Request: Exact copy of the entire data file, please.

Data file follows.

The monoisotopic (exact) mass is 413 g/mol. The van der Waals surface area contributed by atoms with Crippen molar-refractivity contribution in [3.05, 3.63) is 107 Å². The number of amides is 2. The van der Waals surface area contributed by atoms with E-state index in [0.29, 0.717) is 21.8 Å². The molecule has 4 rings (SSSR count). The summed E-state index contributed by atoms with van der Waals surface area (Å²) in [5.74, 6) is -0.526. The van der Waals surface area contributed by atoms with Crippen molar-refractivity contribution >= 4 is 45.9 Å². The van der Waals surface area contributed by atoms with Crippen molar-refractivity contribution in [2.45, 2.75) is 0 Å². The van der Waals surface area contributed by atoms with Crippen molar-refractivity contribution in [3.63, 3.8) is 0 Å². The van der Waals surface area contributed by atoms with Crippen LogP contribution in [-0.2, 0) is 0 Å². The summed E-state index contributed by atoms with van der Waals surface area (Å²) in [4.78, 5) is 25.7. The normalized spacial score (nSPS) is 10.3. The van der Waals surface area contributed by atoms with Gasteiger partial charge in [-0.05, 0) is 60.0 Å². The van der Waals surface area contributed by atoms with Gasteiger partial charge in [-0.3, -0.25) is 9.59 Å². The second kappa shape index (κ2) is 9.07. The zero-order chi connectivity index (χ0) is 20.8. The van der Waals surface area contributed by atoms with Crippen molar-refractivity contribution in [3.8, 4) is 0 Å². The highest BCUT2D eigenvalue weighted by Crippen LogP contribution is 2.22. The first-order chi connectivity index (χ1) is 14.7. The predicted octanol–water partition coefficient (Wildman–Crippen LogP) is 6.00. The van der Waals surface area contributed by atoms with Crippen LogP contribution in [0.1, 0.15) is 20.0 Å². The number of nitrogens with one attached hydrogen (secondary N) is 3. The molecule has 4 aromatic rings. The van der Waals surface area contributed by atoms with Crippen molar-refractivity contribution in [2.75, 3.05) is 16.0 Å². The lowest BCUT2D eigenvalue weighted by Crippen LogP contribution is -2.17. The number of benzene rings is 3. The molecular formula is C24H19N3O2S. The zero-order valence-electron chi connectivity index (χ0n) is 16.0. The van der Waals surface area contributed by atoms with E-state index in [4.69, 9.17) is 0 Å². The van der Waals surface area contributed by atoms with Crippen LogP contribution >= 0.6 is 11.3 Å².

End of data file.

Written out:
The monoisotopic (exact) mass is 413 g/mol. The van der Waals surface area contributed by atoms with Crippen molar-refractivity contribution in [3.05, 3.63) is 107 Å². The number of amides is 2. The van der Waals surface area contributed by atoms with E-state index in [0.29, 0.717) is 21.8 Å². The molecule has 4 rings (SSSR count). The summed E-state index contributed by atoms with van der Waals surface area (Å²) in [5.74, 6) is -0.526. The van der Waals surface area contributed by atoms with Crippen molar-refractivity contribution >= 4 is 45.9 Å². The van der Waals surface area contributed by atoms with Crippen molar-refractivity contribution in [2.45, 2.75) is 0 Å². The van der Waals surface area contributed by atoms with Crippen molar-refractivity contribution in [3.63, 3.8) is 0 Å². The van der Waals surface area contributed by atoms with Crippen LogP contribution in [-0.2, 0) is 0 Å². The summed E-state index contributed by atoms with van der Waals surface area (Å²) in [4.78, 5) is 25.7. The normalized spacial score (nSPS) is 10.3. The van der Waals surface area contributed by atoms with Gasteiger partial charge in [-0.05, 0) is 60.0 Å². The van der Waals surface area contributed by atoms with Gasteiger partial charge in [-0.3, -0.25) is 9.59 Å². The second kappa shape index (κ2) is 9.07. The zero-order chi connectivity index (χ0) is 20.8. The van der Waals surface area contributed by atoms with Crippen molar-refractivity contribution in [3.8, 4) is 0 Å². The highest BCUT2D eigenvalue weighted by Crippen LogP contribution is 2.22. The first-order chi connectivity index (χ1) is 14.7. The predicted octanol–water partition coefficient (Wildman–Crippen LogP) is 6.00. The van der Waals surface area contributed by atoms with Crippen LogP contribution in [0.1, 0.15) is 20.0 Å². The number of nitrogens with one attached hydrogen (secondary N) is 3. The molecule has 4 aromatic rings. The van der Waals surface area contributed by atoms with Crippen molar-refractivity contribution in [2.75, 3.05) is 16.0 Å². The lowest BCUT2D eigenvalue weighted by Crippen LogP contribution is -2.17. The number of benzene rings is 3. The molecular formula is C24H19N3O2S. The zero-order valence-electron chi connectivity index (χ0n) is 16.0. The van der Waals surface area contributed by atoms with E-state index in [4.69, 9.17) is 0 Å². The van der Waals surface area contributed by atoms with Crippen LogP contribution >= 0.6 is 11.3 Å².